The Innovation Forum Innovation Drift was opened at the exhibition centre Litexpo on 12th – 13th of October. The event this year drew over 40 businessmen, scientists and futurologists from 15 different countries. One of the first speakers of the event was Mike Otworth, he explained why great technologies today hand over their ideas to smaller start-ups and how to avoid the failure of the majority of innovative technologies even before they reach the market.
Investing in technologies, which create a market for themselves
M. Otworth, one of the founding members of the Company Innventure, works with technologies, which we haven't seen before. While the Forbes magazine claims 9 out of 10 start-ups fail even in Silicon Valley, Innventure has successfully sold 10 out of 11 projects in the past year. Why do we have such disproportion?
When choosing where to make an investment, M. Otworth is trying to identify the so-called disruptive technologies. These technologies address a certain and so far ultimately unrealized need of the market and has the potential not only to become one of the competitors, but also the only supplier of an invention. The business model of his company is based on sophisticated algorithms and identifies technologies with potential not only to satisfy the customer, but also to radically change the current market.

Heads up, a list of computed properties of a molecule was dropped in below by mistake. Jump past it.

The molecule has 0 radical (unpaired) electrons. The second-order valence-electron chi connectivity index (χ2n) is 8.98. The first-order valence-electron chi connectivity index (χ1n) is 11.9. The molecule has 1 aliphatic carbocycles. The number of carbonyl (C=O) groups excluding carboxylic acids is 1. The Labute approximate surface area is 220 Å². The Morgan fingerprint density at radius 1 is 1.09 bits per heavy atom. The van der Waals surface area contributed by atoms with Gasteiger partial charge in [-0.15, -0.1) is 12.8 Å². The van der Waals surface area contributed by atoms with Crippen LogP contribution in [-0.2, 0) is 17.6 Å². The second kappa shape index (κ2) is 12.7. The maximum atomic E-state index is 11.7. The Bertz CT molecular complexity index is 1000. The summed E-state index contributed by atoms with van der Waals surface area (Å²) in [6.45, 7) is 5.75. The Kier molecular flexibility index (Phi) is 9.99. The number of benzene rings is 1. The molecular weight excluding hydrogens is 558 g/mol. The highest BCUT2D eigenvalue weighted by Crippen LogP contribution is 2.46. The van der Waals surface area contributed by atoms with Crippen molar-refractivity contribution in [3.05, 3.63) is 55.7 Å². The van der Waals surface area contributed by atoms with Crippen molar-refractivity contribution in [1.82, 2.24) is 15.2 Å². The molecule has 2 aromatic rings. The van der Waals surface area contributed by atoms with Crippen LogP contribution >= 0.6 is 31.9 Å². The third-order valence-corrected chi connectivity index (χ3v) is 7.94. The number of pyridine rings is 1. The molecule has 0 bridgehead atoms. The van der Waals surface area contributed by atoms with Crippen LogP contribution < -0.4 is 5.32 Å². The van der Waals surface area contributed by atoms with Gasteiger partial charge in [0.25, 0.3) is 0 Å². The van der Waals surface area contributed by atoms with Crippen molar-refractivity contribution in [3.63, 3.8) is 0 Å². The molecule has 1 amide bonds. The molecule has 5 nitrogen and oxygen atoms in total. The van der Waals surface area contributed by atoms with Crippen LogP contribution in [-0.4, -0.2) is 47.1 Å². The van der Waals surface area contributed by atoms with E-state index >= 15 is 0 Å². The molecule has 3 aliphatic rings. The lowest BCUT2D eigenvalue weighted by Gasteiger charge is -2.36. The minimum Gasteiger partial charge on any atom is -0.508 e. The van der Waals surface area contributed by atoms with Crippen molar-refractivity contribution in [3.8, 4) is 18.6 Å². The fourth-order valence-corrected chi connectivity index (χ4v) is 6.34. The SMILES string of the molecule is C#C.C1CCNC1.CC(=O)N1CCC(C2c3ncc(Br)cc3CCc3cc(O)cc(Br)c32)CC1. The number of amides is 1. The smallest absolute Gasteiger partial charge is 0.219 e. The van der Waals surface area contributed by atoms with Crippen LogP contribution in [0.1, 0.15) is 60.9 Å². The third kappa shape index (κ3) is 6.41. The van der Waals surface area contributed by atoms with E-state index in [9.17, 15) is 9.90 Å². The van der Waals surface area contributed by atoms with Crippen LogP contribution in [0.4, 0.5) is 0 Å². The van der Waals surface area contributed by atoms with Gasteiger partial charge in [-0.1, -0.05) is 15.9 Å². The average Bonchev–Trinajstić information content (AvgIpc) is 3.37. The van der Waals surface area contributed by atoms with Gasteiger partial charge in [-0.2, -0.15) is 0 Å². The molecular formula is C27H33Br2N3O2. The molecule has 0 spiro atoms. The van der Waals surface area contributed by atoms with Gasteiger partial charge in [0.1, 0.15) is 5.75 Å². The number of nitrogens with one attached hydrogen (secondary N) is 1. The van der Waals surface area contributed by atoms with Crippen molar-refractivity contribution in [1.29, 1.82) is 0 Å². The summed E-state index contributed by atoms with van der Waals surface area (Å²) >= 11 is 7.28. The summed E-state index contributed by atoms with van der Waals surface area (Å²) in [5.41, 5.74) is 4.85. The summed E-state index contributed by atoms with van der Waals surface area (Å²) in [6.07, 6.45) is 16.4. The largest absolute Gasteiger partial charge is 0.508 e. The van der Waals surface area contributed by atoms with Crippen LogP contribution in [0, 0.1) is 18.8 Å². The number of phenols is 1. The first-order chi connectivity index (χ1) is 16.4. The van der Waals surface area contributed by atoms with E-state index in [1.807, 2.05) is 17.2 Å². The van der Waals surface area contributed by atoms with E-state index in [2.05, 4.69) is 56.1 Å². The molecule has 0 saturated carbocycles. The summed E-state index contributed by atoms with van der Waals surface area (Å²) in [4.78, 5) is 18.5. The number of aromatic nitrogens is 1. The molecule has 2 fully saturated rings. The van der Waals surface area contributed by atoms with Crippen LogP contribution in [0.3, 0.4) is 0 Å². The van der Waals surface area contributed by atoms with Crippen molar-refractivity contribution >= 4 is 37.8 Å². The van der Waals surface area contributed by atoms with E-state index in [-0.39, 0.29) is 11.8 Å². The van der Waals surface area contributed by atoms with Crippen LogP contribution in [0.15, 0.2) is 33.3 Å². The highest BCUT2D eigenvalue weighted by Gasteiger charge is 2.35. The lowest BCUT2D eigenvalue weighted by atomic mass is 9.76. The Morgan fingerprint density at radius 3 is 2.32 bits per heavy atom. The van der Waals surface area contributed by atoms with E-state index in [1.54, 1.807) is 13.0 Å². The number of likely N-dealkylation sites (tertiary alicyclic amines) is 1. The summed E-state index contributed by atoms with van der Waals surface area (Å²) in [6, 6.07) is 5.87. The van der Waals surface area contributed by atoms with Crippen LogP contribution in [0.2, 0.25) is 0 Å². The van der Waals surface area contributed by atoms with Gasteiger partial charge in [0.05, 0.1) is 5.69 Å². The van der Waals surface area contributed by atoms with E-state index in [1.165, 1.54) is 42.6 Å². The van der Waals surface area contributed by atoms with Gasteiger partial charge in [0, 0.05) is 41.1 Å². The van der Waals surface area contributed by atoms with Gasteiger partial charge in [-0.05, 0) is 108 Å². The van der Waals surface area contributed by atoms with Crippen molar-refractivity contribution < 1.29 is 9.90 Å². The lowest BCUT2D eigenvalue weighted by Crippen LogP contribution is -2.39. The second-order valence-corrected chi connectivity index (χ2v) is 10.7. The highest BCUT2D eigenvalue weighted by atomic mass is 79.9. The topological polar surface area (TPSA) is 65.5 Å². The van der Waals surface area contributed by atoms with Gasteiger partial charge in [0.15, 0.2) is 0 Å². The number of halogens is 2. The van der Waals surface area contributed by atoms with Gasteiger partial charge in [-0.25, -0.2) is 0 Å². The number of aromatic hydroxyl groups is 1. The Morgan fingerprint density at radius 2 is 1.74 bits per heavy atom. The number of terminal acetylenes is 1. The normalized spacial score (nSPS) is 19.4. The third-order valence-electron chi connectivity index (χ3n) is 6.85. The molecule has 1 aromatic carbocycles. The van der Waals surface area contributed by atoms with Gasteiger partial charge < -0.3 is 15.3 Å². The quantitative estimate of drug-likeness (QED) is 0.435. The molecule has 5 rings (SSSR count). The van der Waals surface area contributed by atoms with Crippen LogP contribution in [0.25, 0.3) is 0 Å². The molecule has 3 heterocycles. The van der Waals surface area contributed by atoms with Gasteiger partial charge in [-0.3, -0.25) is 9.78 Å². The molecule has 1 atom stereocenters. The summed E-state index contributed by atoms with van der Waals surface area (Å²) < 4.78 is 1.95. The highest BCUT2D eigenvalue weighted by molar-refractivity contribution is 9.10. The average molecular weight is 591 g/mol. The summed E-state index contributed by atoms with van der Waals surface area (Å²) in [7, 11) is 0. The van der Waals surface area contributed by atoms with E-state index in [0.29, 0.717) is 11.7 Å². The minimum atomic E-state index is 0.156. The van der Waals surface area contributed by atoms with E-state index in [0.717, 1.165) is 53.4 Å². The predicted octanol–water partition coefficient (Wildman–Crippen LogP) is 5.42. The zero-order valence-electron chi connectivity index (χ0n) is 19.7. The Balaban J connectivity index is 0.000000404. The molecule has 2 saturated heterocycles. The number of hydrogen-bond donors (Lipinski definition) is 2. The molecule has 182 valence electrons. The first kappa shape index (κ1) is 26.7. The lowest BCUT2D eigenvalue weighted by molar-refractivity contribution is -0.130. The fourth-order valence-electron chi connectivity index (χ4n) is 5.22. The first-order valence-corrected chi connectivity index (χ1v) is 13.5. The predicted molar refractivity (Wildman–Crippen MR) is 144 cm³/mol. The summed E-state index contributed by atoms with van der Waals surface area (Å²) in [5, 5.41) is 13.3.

The lecturer uses the Pure Cycle Technologies Company's technology as an example, which allows extracting 100% polypropylene during the recycling process and to successfully and completely recycling natural and non-biodegradable products. The purpose of Innventure is to successfully take this idea from the laboratory to manufacturing.
Real disruptive technologies have only one barrier, an old business model. They just do the job that no other earlier equipment is capable of doing. If such inventions are appropriately developed and presented, not only they attain success, but also change the entire market. This is a very important quality, another one is to make sure that after it has been developed, no one is be able to replicate it, said M. Otworth in his presentation at Innovation Drift.
These are the ventures, which every international company looks for when aiming to add the most desirable inventions to their services. Such companies like Amazon have recently been changing their model and instead of financing development of the new ideas in their company, they invest into smaller innovators, who would continue creating despite traditional business models.
Investments of large companies may harm
M. Otworth's business model is based on the fact that large companies are capable of selling new versions of an old product, but in best-case scenarios, they successfully develop and prepare for the market one out of five products. The remaining four times innovative thought just dies on the way.
That's why today there is a demand for companies, which are able to take the ideas of creators from large companies and without intervention create a new product, which will return to the hands of the large company at a later stage.